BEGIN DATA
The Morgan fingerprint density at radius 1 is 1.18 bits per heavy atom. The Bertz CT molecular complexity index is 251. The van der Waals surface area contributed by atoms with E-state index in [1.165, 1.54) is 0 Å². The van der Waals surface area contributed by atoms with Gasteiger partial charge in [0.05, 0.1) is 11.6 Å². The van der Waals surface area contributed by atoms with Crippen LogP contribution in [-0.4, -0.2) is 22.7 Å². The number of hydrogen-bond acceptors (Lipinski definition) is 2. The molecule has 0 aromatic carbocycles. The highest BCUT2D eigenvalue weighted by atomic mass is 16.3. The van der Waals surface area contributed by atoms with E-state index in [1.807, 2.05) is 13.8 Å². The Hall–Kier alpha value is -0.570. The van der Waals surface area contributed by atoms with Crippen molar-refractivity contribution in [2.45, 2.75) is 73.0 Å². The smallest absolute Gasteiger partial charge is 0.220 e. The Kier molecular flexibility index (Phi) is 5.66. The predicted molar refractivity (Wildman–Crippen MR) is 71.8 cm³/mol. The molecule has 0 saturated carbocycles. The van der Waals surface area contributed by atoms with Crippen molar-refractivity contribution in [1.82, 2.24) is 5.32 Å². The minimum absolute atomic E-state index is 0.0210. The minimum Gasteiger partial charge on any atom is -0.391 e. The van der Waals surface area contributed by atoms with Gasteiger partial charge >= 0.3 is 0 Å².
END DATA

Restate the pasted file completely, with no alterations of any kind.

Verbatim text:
The Morgan fingerprint density at radius 1 is 1.18 bits per heavy atom. The Bertz CT molecular complexity index is 251. The van der Waals surface area contributed by atoms with E-state index in [1.165, 1.54) is 0 Å². The van der Waals surface area contributed by atoms with Gasteiger partial charge in [0.05, 0.1) is 11.6 Å². The van der Waals surface area contributed by atoms with Crippen LogP contribution in [-0.4, -0.2) is 22.7 Å². The number of hydrogen-bond acceptors (Lipinski definition) is 2. The molecule has 0 aromatic carbocycles. The highest BCUT2D eigenvalue weighted by atomic mass is 16.3. The van der Waals surface area contributed by atoms with E-state index in [1.807, 2.05) is 13.8 Å². The Hall–Kier alpha value is -0.570. The van der Waals surface area contributed by atoms with Crippen molar-refractivity contribution in [2.45, 2.75) is 73.0 Å². The smallest absolute Gasteiger partial charge is 0.220 e. The Kier molecular flexibility index (Phi) is 5.66. The predicted molar refractivity (Wildman–Crippen MR) is 71.8 cm³/mol. The molecule has 0 saturated carbocycles. The van der Waals surface area contributed by atoms with Crippen molar-refractivity contribution in [1.82, 2.24) is 5.32 Å². The minimum absolute atomic E-state index is 0.0210. The minimum Gasteiger partial charge on any atom is -0.391 e. The van der Waals surface area contributed by atoms with Gasteiger partial charge >= 0.3 is 0 Å².